When it comes to woodworking, making sure you have the perfect cut and measurement for each piece of wood. A 90 degree cut or square cut is absolutely essential in making sure your final product will be how you want it, and a crosscut sled will make it much easier for you to make sure you always get them. That’s why we’re going to be diving into how we make a table saw crosscut sled!
Necessary Tools and Materials for making a Crosscut Sled
The tools required and materials required for making a crosscut sled for your table saw is very minimal. Not to mention, this product will help ease your work in the workshop.
How to Build a Table Saw Crosscut Sled
Step 1: Making Your Runners
The runners are one of the most important bits of your crosscut sled. They will ensure how smoothly your sled will move across the table saw. So, let’s learn how we make them, shall we?
You’ll need to measure the depth and width of your miter slots on the table saw, and according to these measurements; cut two pieces of wood. These wood pieces should be cut to accurate measurements, because they’ll need to either fit in flush with the slots or be just below the opening of the slots.
Once you make your runners to the specified cut, you should be able to slide them in and out of the slots with ease and minimal resistance.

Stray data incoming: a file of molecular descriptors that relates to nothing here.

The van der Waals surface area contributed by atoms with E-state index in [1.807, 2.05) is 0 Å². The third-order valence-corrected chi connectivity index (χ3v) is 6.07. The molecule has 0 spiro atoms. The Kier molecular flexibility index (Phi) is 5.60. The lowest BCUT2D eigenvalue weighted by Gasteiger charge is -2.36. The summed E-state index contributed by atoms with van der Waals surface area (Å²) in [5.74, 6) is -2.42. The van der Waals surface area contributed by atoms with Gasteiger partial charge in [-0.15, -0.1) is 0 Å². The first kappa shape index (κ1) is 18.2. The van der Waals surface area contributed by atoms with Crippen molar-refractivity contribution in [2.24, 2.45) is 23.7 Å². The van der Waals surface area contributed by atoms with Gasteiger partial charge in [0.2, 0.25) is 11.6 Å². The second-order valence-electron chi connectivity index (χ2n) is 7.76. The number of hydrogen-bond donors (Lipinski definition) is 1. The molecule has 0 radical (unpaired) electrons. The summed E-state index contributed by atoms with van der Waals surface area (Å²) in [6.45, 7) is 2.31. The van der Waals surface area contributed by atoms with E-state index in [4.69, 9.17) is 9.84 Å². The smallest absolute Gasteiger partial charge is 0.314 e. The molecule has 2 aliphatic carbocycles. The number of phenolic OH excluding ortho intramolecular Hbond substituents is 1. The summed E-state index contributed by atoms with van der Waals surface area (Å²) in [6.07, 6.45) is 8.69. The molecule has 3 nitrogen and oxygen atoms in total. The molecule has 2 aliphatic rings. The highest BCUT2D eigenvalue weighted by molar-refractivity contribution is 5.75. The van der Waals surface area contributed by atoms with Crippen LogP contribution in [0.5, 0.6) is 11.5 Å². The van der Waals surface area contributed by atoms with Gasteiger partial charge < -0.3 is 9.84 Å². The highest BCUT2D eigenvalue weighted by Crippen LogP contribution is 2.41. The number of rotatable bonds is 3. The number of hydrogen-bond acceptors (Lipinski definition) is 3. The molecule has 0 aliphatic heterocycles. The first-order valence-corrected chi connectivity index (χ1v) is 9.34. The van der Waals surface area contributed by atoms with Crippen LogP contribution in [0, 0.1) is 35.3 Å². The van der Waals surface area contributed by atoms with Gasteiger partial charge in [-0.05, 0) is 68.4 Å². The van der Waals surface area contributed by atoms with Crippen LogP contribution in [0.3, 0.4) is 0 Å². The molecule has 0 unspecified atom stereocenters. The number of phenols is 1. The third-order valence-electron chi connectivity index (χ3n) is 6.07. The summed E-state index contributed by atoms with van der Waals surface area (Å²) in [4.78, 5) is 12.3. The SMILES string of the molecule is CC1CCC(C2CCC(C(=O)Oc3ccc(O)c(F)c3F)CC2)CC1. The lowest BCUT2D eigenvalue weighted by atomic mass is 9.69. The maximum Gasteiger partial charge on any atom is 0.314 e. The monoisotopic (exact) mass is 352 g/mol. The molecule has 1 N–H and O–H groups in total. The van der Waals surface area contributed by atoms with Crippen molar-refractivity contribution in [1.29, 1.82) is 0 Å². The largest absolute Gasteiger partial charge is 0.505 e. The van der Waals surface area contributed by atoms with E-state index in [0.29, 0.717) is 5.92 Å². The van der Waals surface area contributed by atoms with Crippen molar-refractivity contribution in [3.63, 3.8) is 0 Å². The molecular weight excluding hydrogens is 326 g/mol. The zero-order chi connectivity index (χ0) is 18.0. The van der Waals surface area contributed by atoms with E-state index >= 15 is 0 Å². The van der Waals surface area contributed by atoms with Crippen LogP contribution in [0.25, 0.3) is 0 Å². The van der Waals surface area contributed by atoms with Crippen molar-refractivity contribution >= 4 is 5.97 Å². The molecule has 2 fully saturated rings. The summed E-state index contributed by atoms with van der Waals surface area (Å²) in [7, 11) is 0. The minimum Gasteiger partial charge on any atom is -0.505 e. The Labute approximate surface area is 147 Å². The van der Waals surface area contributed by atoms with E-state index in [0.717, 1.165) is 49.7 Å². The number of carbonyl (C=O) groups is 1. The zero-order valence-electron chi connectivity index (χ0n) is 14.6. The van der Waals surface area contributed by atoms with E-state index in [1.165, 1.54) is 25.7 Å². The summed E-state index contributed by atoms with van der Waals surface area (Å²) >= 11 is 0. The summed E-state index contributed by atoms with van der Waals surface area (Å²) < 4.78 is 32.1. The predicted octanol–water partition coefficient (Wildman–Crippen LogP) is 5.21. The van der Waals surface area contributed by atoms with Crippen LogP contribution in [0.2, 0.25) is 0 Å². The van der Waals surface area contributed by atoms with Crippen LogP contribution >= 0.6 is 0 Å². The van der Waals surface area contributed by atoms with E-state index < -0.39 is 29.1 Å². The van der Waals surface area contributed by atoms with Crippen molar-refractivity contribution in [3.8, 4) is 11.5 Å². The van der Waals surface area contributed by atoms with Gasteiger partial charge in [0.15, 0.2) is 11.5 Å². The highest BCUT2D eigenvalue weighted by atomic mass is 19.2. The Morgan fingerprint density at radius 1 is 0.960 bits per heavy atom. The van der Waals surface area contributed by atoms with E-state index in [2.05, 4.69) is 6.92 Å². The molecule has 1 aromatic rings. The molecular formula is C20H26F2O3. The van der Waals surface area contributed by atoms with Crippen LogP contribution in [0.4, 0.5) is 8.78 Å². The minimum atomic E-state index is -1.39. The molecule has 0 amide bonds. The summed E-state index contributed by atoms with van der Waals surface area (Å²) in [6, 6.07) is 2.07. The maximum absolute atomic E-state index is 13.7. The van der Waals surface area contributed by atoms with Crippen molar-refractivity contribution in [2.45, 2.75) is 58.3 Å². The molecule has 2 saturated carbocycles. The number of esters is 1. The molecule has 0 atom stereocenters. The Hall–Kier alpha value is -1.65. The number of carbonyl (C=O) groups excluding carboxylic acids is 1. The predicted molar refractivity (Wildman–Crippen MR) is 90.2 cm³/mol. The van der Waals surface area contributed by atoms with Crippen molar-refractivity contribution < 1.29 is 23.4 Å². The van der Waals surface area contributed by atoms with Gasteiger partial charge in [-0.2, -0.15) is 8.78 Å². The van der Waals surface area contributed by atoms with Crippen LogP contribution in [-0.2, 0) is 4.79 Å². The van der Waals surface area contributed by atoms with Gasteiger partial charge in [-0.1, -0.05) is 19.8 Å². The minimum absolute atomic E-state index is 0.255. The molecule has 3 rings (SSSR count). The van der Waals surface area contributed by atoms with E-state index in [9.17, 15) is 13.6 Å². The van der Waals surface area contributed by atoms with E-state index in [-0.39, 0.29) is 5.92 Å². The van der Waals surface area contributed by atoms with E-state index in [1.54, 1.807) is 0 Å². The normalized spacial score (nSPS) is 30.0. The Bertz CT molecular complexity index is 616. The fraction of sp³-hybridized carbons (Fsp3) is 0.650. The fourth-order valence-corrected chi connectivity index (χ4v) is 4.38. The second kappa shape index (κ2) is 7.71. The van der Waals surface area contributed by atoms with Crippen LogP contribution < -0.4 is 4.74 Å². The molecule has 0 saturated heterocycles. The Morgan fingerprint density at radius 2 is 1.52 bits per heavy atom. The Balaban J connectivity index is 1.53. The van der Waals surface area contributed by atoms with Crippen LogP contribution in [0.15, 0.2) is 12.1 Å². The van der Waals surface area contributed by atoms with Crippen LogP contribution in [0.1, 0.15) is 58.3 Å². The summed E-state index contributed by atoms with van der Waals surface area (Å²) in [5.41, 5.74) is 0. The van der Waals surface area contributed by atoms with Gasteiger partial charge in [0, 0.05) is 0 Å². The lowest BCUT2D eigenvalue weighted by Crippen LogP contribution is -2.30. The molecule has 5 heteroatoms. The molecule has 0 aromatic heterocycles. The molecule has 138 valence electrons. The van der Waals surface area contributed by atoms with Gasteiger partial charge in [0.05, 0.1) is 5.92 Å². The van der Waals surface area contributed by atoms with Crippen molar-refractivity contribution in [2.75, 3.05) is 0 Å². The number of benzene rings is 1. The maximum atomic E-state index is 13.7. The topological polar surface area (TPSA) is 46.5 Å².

Step 2: Making a Base for your Sled
Having made your runners, you’re now going to focus on building the base of your crosscut sled. The importance of making a table saw jig such as the crosscut sled, is that it must always be able to make square cuts. Thus, you’ll have to make sure that the base you’re using is completely smooth and parallel to the table saw.
To make the base of the sled, place your runners in the miter slots on your table saw, and make sure to place something in both of your slots to raise the runners above the height of the table. After thus, you’ll place your base piece on top of the runners. Make marks on the piece where the center of the runners are, and draw a line from one end to the other.
This line will act as your marker to help you place your screws into the base piece to help attach your runners to it. For each runner, attach about 4 or 5 screws (depending on the size of your board) and ensure that they don’t mess with the fit of your runners. Following these steps accurately will provide you with a smooth and great base for your crosscut sled.
Step 3: Making and Attaching the Fences
As we have already mentioned, your crosscut sled will have two fences; back and front fences.
The back fence of a crosscut sled is probably the least important feature. However, it still has its merits, and is definitely needed. The back fence is there to help the sled not come apart. How?
Later down the line, once you’re done making the sled, you’ll need to raise your table saw, and the blade will cut down the entire sled from one end to the other. This will always act as the area for your blade to work in. Thus, this fence is there to ensure your sled stays in one piece.